Continuous Moves: Another Two-Bag Tactic


Continuous Moves—Tactic:

Walmart's private fleet only handles a portion of the company’s total transportation demand. Much of Walmart’s volume is shipped on common carrier fleets. While Walmart may control some of the inbound action, vendors control far more. And that is where an opportunity lies for Walmart to lower costs.

With a vendor-controlled PPD inbound scenario, trucks delivering vendor goods leave the Walmart distribution center empty. Those empty trucks sometimes travel as far as 100 miles before picking up the next load. This creates waste. If you assume that every vendor truck delivering to a Walmart distribution center has to reposition 50 miles, at 200,000 loads per month, 2.4 million loads per year, that is 120 million empty miles burning over 21 million gallons of diesel worth almost $68 million at fuel cost.

By taking over responsibility for the control of its inbound freight, Walmart can use those same inbound trucks to deliver goods to their stores, creating continuous moves for the carriers.

In the past 10 years, truckload carriers and logistics management 3PLs have chipped away more and more volume from traditional less-than-truckload carriers. Truckload carriers offer shippers continuous move pricing. When the shipper continues the truck on multiple legs through the course of the week, the rate the carrier offers is lower per mile because the shipper is eliminating the empty repositioning miles. Continuous move pricing makes perfect sense, and when done properly it is a win-win situation for both the carrier and the shipper. The shipper wins because overall every leg of the freight movements is executed at a lower cost per mile. The carrier wins because the carrier doesn't have the cost burden of the empty miles to reposition the truck for another customer’s move.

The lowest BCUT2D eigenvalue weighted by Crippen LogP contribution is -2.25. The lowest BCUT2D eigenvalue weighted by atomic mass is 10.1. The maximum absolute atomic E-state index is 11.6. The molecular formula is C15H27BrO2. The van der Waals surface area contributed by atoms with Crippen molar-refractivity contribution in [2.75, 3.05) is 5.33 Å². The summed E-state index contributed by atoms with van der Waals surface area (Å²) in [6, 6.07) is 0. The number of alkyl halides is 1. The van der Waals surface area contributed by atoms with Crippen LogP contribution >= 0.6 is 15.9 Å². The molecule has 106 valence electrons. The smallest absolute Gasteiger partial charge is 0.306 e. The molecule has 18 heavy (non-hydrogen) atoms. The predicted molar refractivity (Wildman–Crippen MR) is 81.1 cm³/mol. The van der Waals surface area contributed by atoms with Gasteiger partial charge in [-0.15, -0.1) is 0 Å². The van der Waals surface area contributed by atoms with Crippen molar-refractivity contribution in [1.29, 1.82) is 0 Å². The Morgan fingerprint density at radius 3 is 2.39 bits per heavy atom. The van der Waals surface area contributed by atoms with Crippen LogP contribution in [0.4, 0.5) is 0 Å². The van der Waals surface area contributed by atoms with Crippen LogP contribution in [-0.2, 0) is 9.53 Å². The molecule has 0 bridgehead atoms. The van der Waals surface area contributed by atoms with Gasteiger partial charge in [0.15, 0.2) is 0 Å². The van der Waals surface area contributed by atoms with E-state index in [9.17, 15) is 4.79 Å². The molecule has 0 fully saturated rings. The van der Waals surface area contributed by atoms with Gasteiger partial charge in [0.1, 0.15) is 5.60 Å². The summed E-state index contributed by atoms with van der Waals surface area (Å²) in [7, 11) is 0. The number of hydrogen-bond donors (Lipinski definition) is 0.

Continuous move pricing is simple in theory but somewhat more difficult in execution. A shipper must control freight moving in all directions out from the DC and back from the market. The volumes must be steady, with a large and wide freight base that has excellent matched delivery to pick-up density. Few shippers have a broad enough base of both delivery points and vendor locations to make this pricing concept work—except for our friends at Walmart. They look at the market as a “target rich” environment in which just about anywhere there is a store there is a vendor nearby.

Continuous move pricing not only saves costs, it reduces your carbon footprint—a tactic that meets two strategic goals.

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